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even the smallest things was supposed to be a wake reup call for our government?sh people all across the country lost their savings, their pensions and their jobs. i'm tom steyer and it turned out that the system that had benefited people like me who are well off, was, in fact, stacked against everyone else. it's why i left my investment firm and resolved to use my savings for the public good. but here we are nine years later and this president and the republican congress are making a bad situation even worse. they won't tell you that their so called "tax reform" plan is really for the wealthy and big corporations, while hurting the middle class.
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it blows up the deficit and that means fewer investments in education, health care and job creation. it's up to all of us to stand up to this president. not just for impeachable offenses, but also to demand a country where everyone has a real chance to succeed. join us. your voice matters.
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(avo) even in a galaxy far, far away... (bb-9e beeping) ... having the best network really, really matters. (bb-8 beeping)
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(digital chiming) (static hissing) (digital chiming continues) it's probably nothing. move along. (avo) and verizon is the most awarded network ever. that's why more people count on it. data received, bb-8! (digital growling) (avo) and more droids should, too. when it really, really matters you need the best network and the best unlimited in the galaxy. see star wars: the last jedi, now playing. tonight, the vice chairman of the senate intelligence committee delivering an urgent new warning about possible moves by the president and republicans to shut down the special counsel's russia investigation. let's go to our senior congressional correspondent, manu raju. manu, very strong words from senator mark warner on the senate floor.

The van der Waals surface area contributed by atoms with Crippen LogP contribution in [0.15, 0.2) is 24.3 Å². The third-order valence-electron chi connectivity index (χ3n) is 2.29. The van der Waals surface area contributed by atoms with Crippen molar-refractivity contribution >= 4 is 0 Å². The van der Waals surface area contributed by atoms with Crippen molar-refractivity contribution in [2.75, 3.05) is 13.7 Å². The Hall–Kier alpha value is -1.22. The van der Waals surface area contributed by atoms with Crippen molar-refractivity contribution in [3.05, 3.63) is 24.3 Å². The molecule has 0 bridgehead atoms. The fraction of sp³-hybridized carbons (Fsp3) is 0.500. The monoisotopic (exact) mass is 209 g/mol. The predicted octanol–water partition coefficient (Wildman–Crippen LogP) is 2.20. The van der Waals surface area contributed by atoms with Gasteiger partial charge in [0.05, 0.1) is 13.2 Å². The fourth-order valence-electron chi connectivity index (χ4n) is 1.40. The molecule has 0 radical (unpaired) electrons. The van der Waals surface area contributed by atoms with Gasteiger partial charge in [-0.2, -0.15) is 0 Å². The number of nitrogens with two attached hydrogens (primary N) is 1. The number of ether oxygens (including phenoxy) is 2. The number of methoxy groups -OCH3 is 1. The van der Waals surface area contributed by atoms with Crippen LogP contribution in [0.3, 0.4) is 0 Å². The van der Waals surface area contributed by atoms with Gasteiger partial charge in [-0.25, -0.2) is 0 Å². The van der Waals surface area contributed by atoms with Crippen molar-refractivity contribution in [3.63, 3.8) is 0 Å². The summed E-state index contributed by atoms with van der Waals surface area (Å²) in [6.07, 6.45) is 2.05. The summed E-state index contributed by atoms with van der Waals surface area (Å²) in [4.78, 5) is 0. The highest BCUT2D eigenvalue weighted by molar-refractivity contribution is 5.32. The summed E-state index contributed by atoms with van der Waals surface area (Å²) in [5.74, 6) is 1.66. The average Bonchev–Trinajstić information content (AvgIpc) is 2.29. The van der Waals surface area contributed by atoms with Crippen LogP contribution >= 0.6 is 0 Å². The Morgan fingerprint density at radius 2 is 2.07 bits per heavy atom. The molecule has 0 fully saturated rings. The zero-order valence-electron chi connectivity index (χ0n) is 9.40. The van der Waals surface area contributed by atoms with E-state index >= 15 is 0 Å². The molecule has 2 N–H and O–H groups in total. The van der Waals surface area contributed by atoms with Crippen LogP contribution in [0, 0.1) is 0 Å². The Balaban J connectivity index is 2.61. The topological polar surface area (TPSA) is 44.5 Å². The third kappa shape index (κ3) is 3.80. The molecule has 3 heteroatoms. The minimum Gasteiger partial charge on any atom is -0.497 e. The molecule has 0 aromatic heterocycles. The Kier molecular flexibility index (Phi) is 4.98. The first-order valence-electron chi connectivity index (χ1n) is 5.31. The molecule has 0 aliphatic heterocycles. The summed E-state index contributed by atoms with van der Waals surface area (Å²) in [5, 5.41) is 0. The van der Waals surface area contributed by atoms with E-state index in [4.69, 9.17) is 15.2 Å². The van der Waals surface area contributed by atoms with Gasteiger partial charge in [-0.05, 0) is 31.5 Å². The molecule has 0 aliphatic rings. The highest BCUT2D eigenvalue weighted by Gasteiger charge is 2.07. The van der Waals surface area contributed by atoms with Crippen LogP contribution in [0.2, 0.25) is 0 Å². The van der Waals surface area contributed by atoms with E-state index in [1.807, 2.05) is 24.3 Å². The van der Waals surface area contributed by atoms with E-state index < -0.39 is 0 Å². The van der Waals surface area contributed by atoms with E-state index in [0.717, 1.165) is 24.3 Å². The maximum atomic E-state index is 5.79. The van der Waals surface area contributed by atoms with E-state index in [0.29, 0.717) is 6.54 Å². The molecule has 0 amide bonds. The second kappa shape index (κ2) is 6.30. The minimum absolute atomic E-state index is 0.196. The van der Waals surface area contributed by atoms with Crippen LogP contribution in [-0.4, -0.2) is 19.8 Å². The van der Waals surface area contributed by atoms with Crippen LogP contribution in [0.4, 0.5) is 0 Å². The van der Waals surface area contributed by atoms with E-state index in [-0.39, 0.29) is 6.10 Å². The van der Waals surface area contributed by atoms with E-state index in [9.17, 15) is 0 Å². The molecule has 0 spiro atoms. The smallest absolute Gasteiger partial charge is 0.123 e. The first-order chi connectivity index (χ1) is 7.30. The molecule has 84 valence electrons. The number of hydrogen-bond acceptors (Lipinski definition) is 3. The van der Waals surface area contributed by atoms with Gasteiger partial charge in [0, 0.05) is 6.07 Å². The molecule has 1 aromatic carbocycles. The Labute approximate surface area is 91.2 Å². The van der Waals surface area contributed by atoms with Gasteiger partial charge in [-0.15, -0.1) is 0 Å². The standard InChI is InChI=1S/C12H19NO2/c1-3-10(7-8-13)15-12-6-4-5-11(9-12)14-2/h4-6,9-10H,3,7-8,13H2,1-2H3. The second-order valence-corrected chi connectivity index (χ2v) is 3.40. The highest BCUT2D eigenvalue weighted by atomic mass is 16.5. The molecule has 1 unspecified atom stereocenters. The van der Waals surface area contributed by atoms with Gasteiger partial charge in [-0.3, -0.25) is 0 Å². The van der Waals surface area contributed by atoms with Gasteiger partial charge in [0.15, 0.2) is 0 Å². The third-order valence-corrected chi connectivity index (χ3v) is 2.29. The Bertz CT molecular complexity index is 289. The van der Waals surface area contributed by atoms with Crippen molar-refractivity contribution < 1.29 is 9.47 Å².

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>> reporter: yeah, that's right. we caught up with him right after he made those remarks. asked him why he decided to do this today. and he says he has concern about what he views as a coordinated effort to undermine the special counsel's investigation by trump allies, both in the media and elsewhere, who have tried to discredit bob mueller. and he said that he wanted to go to the floor of the united states senate, make these remarks to raise concerns and convince republicans to join him and say that, look, we will not stand for this, particularly if it happens next week, when lawmakers are back home over the christmas holiday during their end of the year recess. mark warner making these remarks, wolf, just moments ago on the senate floor. >> firing mr. mueller or any other of the top brass involved in this investigation would not only call into question this administration's commitment to the truth, but also to our most basic concept rule of law. it also has the potential to